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Getting a product out in the open world requires time and money.
Beginners and people who underestimate the process and risks associated face difficult challenges and pitfalls.
This article aims to break down the process to help you understand the different stages/milestones and the engineering going on behind the development of a product.
We'll look at the 5 different steps required by engineers to cycle through prototypes that move closer and closer to a functional and marketable product over time.
We'll look at the different steps of product industrialization through one of the products we built for our client: Sharelock
Essentially, it's the process that makes you go from left to right, keep reading to understand what we mean.
Industrializing a product makes it go from a design stage to mass production, it requires the careful consideration of social, technical and economic constraints:
The process is relatively complex and often relies on industrialization engineers that must:
For example, a product that’s built to last will use tougher materials, it should have less moving parts that may fail over time due to the stress factor. One that’s designed with a short life time in mind can use cheaper materials, ones that may be less sturdy or good looking.
Having to mass produce a product also means that the production line should be as automated as possible to minimize costs, quality checks should also be frequent to ensure the technical standards are met, but these also can’t be too frequent as it would raise costs.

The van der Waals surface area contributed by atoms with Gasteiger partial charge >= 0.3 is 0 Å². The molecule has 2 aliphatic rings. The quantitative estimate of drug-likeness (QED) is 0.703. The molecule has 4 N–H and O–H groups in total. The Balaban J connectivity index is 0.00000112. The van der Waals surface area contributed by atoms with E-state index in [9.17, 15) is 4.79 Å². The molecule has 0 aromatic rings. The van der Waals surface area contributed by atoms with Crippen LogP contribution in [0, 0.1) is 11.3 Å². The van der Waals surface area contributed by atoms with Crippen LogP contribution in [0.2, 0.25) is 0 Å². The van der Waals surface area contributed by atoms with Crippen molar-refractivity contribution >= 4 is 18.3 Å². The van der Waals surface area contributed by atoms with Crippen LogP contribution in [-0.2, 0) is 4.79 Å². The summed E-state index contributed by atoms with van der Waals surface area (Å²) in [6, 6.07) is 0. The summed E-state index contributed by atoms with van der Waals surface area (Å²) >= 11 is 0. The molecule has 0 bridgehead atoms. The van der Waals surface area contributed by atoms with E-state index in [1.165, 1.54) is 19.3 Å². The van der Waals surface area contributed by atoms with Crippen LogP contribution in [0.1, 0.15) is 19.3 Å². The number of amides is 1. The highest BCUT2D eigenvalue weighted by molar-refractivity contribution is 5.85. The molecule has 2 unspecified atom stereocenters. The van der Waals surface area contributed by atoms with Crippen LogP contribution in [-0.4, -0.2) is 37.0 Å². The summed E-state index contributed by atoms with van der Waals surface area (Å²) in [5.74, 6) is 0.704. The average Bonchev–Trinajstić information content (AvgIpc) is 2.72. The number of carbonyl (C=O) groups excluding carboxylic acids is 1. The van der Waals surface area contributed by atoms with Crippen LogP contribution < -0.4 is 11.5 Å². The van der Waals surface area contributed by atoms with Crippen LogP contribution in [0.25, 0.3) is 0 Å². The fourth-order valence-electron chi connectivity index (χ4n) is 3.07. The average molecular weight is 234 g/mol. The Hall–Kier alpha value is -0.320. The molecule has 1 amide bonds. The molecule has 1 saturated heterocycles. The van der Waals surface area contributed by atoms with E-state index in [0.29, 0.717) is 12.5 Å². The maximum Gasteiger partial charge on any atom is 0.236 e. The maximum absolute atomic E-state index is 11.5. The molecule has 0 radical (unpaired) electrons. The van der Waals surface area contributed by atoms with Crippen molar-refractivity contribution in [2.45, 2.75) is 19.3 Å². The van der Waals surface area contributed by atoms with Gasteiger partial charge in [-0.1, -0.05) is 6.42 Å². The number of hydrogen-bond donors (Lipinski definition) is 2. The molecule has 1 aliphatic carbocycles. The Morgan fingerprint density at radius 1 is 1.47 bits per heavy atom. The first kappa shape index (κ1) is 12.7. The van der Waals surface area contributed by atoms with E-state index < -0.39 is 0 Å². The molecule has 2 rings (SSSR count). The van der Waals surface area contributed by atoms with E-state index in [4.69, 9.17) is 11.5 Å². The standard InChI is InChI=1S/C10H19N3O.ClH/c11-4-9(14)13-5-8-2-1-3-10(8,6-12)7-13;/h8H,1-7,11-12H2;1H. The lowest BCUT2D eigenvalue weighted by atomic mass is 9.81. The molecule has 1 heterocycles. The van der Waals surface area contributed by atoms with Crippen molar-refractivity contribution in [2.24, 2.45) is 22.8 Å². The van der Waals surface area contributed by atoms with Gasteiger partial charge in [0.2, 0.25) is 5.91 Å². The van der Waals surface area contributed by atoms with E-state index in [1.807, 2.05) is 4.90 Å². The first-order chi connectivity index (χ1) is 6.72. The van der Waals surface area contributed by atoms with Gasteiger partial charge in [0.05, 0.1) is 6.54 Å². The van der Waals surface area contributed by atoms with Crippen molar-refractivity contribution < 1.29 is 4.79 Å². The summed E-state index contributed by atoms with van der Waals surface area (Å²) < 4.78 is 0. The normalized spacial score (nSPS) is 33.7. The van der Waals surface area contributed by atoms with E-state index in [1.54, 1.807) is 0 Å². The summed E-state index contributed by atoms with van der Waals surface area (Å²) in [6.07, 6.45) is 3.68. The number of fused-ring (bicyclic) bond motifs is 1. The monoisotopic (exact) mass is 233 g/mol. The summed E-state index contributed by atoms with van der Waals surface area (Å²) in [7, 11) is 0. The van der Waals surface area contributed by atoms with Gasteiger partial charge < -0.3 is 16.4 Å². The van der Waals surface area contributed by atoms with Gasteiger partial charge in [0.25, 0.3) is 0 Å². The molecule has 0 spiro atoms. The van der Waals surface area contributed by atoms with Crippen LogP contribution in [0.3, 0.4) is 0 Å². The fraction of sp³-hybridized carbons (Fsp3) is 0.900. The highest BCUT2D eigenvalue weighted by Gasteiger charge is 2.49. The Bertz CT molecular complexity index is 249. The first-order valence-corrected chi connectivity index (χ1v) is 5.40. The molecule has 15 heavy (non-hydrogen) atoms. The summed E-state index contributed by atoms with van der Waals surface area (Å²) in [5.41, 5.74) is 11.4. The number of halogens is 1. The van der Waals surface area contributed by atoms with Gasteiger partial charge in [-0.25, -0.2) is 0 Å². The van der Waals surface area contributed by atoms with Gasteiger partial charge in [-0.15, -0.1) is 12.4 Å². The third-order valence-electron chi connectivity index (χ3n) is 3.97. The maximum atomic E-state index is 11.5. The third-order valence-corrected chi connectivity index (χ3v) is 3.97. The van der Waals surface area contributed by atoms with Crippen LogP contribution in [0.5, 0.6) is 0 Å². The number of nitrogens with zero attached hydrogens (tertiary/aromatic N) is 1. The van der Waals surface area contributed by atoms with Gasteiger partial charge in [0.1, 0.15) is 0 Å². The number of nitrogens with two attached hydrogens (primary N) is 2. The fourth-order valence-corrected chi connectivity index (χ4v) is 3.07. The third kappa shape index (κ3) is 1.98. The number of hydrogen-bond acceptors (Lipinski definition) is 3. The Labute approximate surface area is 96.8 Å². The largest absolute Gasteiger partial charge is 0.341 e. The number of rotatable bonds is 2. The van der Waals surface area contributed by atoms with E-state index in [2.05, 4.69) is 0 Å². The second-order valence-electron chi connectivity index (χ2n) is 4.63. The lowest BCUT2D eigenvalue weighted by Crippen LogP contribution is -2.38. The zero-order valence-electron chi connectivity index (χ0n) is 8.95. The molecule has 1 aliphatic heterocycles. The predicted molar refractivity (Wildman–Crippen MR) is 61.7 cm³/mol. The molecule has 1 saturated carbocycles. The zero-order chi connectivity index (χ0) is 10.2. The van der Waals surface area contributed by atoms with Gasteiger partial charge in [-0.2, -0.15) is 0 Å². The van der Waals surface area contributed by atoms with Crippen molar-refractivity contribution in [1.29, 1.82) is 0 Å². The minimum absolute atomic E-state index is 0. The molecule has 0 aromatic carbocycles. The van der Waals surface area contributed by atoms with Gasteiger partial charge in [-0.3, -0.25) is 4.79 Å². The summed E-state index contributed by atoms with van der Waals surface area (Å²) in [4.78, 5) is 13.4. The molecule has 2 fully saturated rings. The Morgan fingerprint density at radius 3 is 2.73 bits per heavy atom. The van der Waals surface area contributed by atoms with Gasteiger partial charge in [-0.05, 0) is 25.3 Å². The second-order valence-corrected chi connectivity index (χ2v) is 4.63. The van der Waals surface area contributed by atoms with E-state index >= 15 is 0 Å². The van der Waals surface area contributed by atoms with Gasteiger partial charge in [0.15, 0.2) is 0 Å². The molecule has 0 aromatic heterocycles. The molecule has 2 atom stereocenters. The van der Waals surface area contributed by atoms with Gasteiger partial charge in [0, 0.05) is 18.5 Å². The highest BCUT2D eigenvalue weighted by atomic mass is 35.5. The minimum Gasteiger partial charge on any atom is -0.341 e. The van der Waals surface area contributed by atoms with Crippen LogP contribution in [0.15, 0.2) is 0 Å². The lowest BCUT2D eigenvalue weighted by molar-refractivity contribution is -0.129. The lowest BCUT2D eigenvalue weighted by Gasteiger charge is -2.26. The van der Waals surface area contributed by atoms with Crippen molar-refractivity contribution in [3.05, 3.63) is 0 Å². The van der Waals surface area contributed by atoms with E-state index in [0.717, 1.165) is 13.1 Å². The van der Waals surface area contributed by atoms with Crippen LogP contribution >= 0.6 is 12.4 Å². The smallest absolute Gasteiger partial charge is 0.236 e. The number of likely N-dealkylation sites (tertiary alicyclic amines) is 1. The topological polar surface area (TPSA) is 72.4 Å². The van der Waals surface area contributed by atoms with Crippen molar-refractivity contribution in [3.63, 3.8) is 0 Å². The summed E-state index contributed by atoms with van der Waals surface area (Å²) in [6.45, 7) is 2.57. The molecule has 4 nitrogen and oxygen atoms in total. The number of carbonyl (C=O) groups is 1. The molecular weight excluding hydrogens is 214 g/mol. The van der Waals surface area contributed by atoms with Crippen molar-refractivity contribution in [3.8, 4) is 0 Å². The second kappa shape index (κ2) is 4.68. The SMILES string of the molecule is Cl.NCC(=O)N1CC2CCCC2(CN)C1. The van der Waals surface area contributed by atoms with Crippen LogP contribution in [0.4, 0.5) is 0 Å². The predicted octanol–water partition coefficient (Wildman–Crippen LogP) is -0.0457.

The work force has to have a precise guideline, most of the time, they work on one specific section of the product and might not know how their work affects the rest of the production line. Production also isn’t linear, failures can happen, people might be out of work because of a lack of resources, what do they do in this case, do you pay them to do nothing ? You have to make sure they move on to another sector to help the overall process.
Design engineers also make choices that sometimes aren’t feasible from a technical standpoint or would cost too much to produce, these three entities have to understand each other and cooperate while ensuring that their own domain works to the best of its abilities.
Let’s now look at why people consider industrialization.
The most obvious reason is economic growth.
By industrializing a product you raise your overall costs because you now spend more on workforce, automation and selling the product but you also get a lot more of your product. It’s now your job to make sure you raise your production enough to ensure your costs don’t outway your revenue.
Most of the time, increasing your production capacity means you get more money at the end of the month. A few risks to consider are costs and making sure you can actually sell these products. Having leftover stocks while producing new ones could momentarily stop your production line and significantly increase costs (you still have to pay your workforce). This is one of the main risks in production, it’s important to know how to deal with quantities.